START is known for objective terrorism research but a recent addition to the organization’s course offerings at the University of Maryland exposes a more creative side of the consortium’s work with students through a new Fearless Ideas course focused on countering violent extremism.
Whether it is through covering their classmates in Post-it notes, building prototypes with popsicle sticks or engaging in open class discussions, students in the new course participate in creative projects throughout the semester to develop non-governmental programs to help fight terrorism at its foundation.
START’s Executive Director William Braniff and Education Director Kate Izsak Ph.D., serve as co-instructors of “Innovations in Countering Violent Extremism,” which gives students the opportunity to apply innovation methodologies to a real-world problem.
The pair received a grant to develop and teach the course, as well as three facilitators to assist them, through the University of Maryland’s Academy for Innovation and Entrepreneurship.
“Innovations in Countering Violent Extremism” will follow the Fearless Ideas model and push students to find tailored solutions to community issues. The class aims to answer a call issued in a 2010 White House policy document that advanced a community-centered approach as the nation’s preferred method to reduce the threat posed by violent extremism.
“It is very difficult, and typically highly undesirable, for governments to get engaged with an individual’s thoughts and beliefs,” Braniff said. “In the counterterrorism realm, however, it is highly risky for the government to wait until an individual begins to engage in violent behavior before intervening,”
To address this issue, CVE programs seek to empower individuals and communities to recognize extremist beliefs and the conditions that nurture those beliefs, and then to do something positive to prevent those beliefs from taking root, according to Braniff.
“To be most effective, CVE efforts have to reflect needs and circumstances at the local level, which is why we think human-centered design strategies are a good fit for CVE efforts,” Braniff said.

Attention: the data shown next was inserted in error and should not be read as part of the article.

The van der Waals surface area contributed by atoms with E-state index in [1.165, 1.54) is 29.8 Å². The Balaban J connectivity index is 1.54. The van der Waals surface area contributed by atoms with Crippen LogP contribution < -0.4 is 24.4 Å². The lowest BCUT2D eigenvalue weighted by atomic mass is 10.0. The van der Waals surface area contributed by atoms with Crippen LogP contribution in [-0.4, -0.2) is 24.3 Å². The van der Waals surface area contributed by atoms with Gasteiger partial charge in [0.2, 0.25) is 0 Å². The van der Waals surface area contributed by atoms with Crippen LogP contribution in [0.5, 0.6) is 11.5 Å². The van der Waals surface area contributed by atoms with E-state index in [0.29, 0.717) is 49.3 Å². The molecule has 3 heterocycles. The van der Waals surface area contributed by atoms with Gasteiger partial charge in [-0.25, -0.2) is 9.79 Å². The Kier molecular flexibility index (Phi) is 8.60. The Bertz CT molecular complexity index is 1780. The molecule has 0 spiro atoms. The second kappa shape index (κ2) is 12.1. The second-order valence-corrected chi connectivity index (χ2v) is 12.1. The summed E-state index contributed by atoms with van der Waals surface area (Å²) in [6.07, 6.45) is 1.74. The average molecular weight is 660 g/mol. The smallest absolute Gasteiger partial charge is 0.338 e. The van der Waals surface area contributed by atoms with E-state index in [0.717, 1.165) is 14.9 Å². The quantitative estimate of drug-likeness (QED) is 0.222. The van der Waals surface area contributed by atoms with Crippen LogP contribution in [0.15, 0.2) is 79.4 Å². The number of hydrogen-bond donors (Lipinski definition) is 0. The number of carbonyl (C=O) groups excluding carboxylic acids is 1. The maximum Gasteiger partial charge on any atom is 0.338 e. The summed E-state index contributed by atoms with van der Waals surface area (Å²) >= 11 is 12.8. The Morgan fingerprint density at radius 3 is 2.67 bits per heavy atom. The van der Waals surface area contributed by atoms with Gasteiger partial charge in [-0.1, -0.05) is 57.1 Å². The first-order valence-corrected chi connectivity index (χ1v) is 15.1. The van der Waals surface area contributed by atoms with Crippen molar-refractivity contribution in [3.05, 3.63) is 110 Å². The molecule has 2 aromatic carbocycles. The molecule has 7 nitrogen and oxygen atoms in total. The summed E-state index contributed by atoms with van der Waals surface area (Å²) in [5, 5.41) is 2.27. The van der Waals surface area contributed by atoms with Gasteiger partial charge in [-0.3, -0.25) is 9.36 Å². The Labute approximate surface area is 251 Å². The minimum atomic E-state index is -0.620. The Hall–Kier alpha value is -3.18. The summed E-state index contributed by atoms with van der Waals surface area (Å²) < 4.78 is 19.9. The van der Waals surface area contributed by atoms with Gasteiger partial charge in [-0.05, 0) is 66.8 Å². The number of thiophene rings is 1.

Through this course, students will have opportunities to share their ideas with experts in the field and gain greater insight into CVE programs from both government and non-governmental organizations. At the end of the semester, students will present their ideas to a panel of experts representing organizations charged with CVE at the federal level. The Department of Homeland Security, the Department of Justice, the Department of State, the Federal Bureau of Investigation and the National Security Staff are among the organizations invited to provide feedback directly to students on their final proposals.
Students will build their program proposals through Design Thinking – an innovation process used to generate new solutions to complex, real-world problems. The project will allow participants to become fully engaged with the characteristics of the community they study as the students establish the details of their respective communities, including developing empathy for their community members and working to better understand their needs.
The Design Thinking format of the course was informed by Izsak, who participated in the Stanford Design Thinking Bootcamp, which offered sessions on relevant topics including field immersion, empathy and storytelling. The Academy for Innovation and Entrepreneurship sponsored her time at the program.
Izsak said the boot camp was a profound influence on the course’s design, especially Stanford’s 5-step design thinking method, which she adapted for the students’ use.
“My experiences at Stanford’s Design School this summer showed me the extraordinary potential that this innovation process could have for students working outside of traditional ‘design’-focused disciplines,” Izsak said.
During the program, Izsak was part of a team that developed a proposal for a high-end hotel chain to engage with a homeless community living in a park adjacent to them in San Francisco.
“I felt like the emphasis on empathy that we learned while doing that could be put to particularly great use in the development of community engagement programs for countering extremism,” she said.
Although the class is only offered once an academic year, Braniff and Izsak have plans to offer the course for at least the next two years and to possibly share their ideas with other schools.
“I believe this course has the potential to be replicated in colleges and universities around the country, and perhaps in an online format for an international audience,” Braniff said. “CVE programs aspire to open channels of communication, to build trust among communities and between the community and the government, and to strengthen communities against any number of negative influences – not just violent extremism. There is a large market for that.”